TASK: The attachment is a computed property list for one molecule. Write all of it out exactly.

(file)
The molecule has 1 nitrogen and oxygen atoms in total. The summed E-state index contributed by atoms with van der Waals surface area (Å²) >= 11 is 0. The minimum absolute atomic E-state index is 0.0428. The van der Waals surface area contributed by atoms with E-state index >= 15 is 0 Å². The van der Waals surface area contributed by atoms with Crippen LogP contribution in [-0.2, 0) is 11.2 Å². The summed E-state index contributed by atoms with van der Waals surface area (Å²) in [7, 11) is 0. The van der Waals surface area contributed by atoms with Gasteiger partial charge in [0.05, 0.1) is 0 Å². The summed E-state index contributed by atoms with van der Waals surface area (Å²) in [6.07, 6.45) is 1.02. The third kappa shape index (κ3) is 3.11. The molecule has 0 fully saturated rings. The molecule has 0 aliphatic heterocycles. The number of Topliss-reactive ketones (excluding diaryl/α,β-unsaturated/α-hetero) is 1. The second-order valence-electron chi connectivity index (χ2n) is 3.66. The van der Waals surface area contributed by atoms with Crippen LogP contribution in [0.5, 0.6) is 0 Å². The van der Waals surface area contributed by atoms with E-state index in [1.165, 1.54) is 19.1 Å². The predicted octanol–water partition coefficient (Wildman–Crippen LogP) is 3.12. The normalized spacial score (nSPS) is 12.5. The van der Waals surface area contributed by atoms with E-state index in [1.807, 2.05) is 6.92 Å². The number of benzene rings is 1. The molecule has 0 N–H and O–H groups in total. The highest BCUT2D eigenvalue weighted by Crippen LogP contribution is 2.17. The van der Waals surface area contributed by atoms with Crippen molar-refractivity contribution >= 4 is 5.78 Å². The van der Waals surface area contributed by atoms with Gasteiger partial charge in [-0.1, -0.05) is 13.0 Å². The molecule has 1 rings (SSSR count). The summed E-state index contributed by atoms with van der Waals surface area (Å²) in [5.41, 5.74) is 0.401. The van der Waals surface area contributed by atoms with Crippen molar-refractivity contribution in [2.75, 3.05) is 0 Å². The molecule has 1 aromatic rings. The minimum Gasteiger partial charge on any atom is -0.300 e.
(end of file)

The molecule has 1 nitrogen and oxygen atoms in total. The summed E-state index contributed by atoms with van der Waals surface area (Å²) >= 11 is 0. The minimum absolute atomic E-state index is 0.0428. The van der Waals surface area contributed by atoms with E-state index >= 15 is 0 Å². The van der Waals surface area contributed by atoms with Crippen LogP contribution in [-0.2, 0) is 11.2 Å². The summed E-state index contributed by atoms with van der Waals surface area (Å²) in [7, 11) is 0. The van der Waals surface area contributed by atoms with Gasteiger partial charge in [0.05, 0.1) is 0 Å². The summed E-state index contributed by atoms with van der Waals surface area (Å²) in [6.07, 6.45) is 1.02. The third kappa shape index (κ3) is 3.11. The molecule has 0 fully saturated rings. The molecule has 0 aliphatic heterocycles. The number of Topliss-reactive ketones (excluding diaryl/α,β-unsaturated/α-hetero) is 1. The second-order valence-electron chi connectivity index (χ2n) is 3.66. The van der Waals surface area contributed by atoms with Crippen LogP contribution in [0.5, 0.6) is 0 Å². The van der Waals surface area contributed by atoms with E-state index in [1.165, 1.54) is 19.1 Å². The predicted octanol–water partition coefficient (Wildman–Crippen LogP) is 3.12. The normalized spacial score (nSPS) is 12.5. The van der Waals surface area contributed by atoms with E-state index in [1.807, 2.05) is 6.92 Å². The number of benzene rings is 1. The molecule has 0 N–H and O–H groups in total. The highest BCUT2D eigenvalue weighted by Crippen LogP contribution is 2.17. The van der Waals surface area contributed by atoms with Crippen molar-refractivity contribution >= 4 is 5.78 Å². The van der Waals surface area contributed by atoms with Gasteiger partial charge in [-0.1, -0.05) is 13.0 Å². The molecule has 1 rings (SSSR count). The summed E-state index contributed by atoms with van der Waals surface area (Å²) in [5.41, 5.74) is 0.401. The van der Waals surface area contributed by atoms with Crippen molar-refractivity contribution in [2.75, 3.05) is 0 Å². The molecule has 1 aromatic rings. The minimum Gasteiger partial charge on any atom is -0.300 e.